Sian Cain and Edward Helmore in The Guardian:
Known for her pioneering blend of the personal and the political in her journalism and essays, Didion became a household name with her writing on US society.
As a standout female figure in the male-dominated “new journalism” movement alongside Tom Wolfe, Truman Capote and Gay Talese, Didion cast her precise, coolly detached eye over both American society and her own life in writing that was collected in books including Slouching Towards Bethlehem, her journey through the promise and dissolution of California’s 60s counterculture, and The White Album, which began in typically economic style, with: “We tell ourselves stories in order to live.”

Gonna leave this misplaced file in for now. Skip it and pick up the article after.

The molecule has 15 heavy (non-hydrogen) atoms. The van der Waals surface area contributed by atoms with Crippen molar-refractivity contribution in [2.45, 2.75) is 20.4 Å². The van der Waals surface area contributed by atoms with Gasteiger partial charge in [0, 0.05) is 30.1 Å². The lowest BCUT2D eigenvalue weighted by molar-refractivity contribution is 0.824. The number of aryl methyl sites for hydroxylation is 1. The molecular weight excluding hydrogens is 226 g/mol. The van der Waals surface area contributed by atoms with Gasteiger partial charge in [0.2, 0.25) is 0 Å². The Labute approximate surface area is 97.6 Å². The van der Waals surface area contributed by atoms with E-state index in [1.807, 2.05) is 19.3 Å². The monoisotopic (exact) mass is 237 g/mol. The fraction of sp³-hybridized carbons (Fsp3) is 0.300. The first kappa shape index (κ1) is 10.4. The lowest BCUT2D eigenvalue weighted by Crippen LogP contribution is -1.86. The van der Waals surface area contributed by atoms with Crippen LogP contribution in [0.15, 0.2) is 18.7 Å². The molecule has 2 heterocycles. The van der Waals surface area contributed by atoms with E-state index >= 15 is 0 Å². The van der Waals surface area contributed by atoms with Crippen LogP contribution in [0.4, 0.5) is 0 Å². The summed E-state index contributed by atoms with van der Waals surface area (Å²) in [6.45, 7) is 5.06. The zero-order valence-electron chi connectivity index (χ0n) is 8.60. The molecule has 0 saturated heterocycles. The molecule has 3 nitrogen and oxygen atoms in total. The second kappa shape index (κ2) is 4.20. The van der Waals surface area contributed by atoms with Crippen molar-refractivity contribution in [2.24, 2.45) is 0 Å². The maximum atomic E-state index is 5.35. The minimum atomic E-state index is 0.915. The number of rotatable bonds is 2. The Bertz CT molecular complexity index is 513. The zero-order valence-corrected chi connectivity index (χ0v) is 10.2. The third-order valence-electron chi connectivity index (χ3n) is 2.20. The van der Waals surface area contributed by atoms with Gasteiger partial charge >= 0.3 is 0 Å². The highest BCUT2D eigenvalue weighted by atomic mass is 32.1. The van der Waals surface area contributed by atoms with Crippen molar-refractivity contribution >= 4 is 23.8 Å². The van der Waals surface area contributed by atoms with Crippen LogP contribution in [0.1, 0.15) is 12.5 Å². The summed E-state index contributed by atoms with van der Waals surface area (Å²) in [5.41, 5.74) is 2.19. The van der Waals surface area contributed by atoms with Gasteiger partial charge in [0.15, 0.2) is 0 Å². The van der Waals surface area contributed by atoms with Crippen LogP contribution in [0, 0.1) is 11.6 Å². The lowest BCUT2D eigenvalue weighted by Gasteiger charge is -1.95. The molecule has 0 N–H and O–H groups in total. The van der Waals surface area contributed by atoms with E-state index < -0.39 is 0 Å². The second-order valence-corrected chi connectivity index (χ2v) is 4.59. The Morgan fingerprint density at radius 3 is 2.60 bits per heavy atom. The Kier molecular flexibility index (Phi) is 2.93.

“We have kind of evolved into a society where grieving is totally hidden. It doesn’t take place in our family. It takes place not at all,” she told the Associated Press in 2005 after publishing The Year of Magical Thinking, an account of losing her husband John Gregory Dunne.